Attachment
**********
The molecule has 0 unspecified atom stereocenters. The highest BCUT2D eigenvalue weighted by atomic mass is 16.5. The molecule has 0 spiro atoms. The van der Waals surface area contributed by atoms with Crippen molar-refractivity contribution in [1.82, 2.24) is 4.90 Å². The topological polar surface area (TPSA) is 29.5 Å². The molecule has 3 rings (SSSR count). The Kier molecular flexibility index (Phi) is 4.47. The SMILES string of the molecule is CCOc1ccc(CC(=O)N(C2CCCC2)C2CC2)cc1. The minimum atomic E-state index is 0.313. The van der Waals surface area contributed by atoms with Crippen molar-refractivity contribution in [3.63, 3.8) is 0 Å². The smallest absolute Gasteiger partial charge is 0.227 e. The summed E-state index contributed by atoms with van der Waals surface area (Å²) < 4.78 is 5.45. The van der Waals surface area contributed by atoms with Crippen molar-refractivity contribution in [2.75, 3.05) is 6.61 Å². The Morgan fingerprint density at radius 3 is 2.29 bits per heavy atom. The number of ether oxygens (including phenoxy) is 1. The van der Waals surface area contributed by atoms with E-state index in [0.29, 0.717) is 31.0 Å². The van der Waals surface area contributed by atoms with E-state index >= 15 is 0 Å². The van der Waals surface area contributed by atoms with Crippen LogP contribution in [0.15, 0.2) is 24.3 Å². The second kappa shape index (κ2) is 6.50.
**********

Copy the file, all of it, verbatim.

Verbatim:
The molecule has 0 unspecified atom stereocenters. The highest BCUT2D eigenvalue weighted by atomic mass is 16.5. The molecule has 0 spiro atoms. The van der Waals surface area contributed by atoms with Crippen molar-refractivity contribution in [1.82, 2.24) is 4.90 Å². The topological polar surface area (TPSA) is 29.5 Å². The molecule has 3 rings (SSSR count). The Kier molecular flexibility index (Phi) is 4.47. The SMILES string of the molecule is CCOc1ccc(CC(=O)N(C2CCCC2)C2CC2)cc1. The minimum atomic E-state index is 0.313. The van der Waals surface area contributed by atoms with Crippen molar-refractivity contribution in [3.63, 3.8) is 0 Å². The smallest absolute Gasteiger partial charge is 0.227 e. The summed E-state index contributed by atoms with van der Waals surface area (Å²) < 4.78 is 5.45. The van der Waals surface area contributed by atoms with Crippen molar-refractivity contribution in [2.75, 3.05) is 6.61 Å². The Morgan fingerprint density at radius 3 is 2.29 bits per heavy atom. The number of ether oxygens (including phenoxy) is 1. The van der Waals surface area contributed by atoms with E-state index in [0.29, 0.717) is 31.0 Å². The van der Waals surface area contributed by atoms with E-state index >= 15 is 0 Å². The van der Waals surface area contributed by atoms with Crippen LogP contribution in [0.15, 0.2) is 24.3 Å². The second kappa shape index (κ2) is 6.50.